Held sacred from the remotest antiquity as emblem of the productive power of Nature, both spiritual and physical. But in calling it a symbol, let us remember what has been said about symbols in general: that, as the word is used in these articles, a symbol is not an arbitrary sign chosen by somebody to represent something because it seems appropriate, but an actual manifestation of the idea or quality or power which it represents. The universe is a manifestation of the cosmic seed, and the plant kingdom is one of the hierarchies of the manifested world. There can be no potency or quality or principle in human nature, spiritual, mental, or physical, which has not its counterpart somewhere in the plant kingdom; in the plants we find an inexhaustible wealth of forms and colors and perfumes and curative essences; astrology and herbalism have found out what plants belong to what planetary spirits, and what are good for certain ills. The lotus must evidently be — not a plant arbitrarily chosen — but the plant in particular which wise men of old have discovered to be the actual counterpart of this universal productive power in Nature, whether we call it spiritual nature or physical nature, or what not. One feels, in studying what has been said about the symbolism, that more might have been said; but the truth of a revelation consists not so much in what is said as in what is conveyed to the mind of the hearer; and this latter must depend in no small degree on the condition of that mind.
The lotus grows in the earth, sends its stem through the water, and blossoms in the air and sun; so that it has its home in the four elements and rises from the lowest to the highest. The seeds contain, even before they germinate, perfectly formed leaves, the miniature shape of the plants they will become. What better emblem could there be of that principle by which the part is a miniature of the whole? In a machine or a building, the parts do not at all resemble the whole; in an organism it is otherwise.
The lotus, says The Secret Doctrine, is the flower sacred to nature and her gods, and represents the abstract and the concrete universes. It was held sacred by the Aryan Hindus, the Egyptians, the Buddhists, and by China and Japan. The Christian Churches adopted the symbol using however the Easter or Madonna lily; in pictures of the Annunciation, Gabriel appears to the Virgin holding them in his hand. It typifies Fire and Water, the two creative principles. This is the same idea as that of the lotus in the hand of the Bodhisat who announces to Maha-Maya the birth of the Buddha. Osiris and Isis were represented in association with the lotus. The lotus is a well-known form of the capital in Egyptian columns. The lotus is the two-fold type of the divine and human hermaphrodite, being of dual sex. Fire and Water are the symbolic names of the two creative powers, the one being energic, the other receptive and formative. They are Father-Mother, and produce the Son, which is the manifested universe, or a world, or man, or any other being that is produced. In the Bible, the Divine Spirit is represented as brooding on the waters of Space, and similar emblems are found in all other cosmogonies. The lotus symbolizes the emanation of the objective from the subjective, Divine Ideation passing into concrete form. In the first chapter of Genesis it is said: "And God said, Let the earth bring forth . . . the fruit tree yielding fruit after his kind, whose seed is in itself."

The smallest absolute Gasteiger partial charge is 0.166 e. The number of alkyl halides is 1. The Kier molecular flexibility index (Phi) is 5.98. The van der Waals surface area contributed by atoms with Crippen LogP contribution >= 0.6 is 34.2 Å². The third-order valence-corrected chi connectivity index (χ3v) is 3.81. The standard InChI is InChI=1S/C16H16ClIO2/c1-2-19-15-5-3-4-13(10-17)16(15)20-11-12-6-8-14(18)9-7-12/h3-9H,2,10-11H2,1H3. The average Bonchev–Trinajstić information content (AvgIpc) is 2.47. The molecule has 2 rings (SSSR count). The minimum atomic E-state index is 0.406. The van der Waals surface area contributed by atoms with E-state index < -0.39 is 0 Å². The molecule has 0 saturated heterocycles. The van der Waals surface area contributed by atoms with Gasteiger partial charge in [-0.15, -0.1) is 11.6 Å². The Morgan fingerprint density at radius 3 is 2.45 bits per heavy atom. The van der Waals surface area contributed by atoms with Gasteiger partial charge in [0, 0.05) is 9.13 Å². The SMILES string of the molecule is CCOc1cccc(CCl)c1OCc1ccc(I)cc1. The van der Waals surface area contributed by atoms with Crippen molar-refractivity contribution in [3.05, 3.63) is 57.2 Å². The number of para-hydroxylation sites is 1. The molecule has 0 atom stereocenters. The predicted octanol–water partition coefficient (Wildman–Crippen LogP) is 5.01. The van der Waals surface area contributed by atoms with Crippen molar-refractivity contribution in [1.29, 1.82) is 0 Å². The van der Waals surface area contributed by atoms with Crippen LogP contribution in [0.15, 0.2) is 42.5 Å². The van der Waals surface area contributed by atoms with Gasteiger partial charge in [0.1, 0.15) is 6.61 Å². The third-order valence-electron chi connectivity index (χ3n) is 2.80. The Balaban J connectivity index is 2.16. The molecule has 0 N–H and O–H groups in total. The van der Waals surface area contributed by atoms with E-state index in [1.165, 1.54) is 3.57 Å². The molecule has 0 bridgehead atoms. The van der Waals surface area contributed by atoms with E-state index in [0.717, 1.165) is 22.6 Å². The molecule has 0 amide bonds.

The analogy to the birth of a child is shown by the attachment of the seed-bearing flower by a long stalk to mother-earth, from whom it draws nourishment; and in some representations a child is seen seated on the flower. But the original impersonal and pantheistic and reverential view of the early Aryans has been degraded in some later religions by attaching too much importance to the physiological aspect. The day of H. P. Blavatsky's death, May 8th, is called White Lotus Day, and the name is preserved in the Lotus-Circles for children which were founded under the inspiration of our great Leader.
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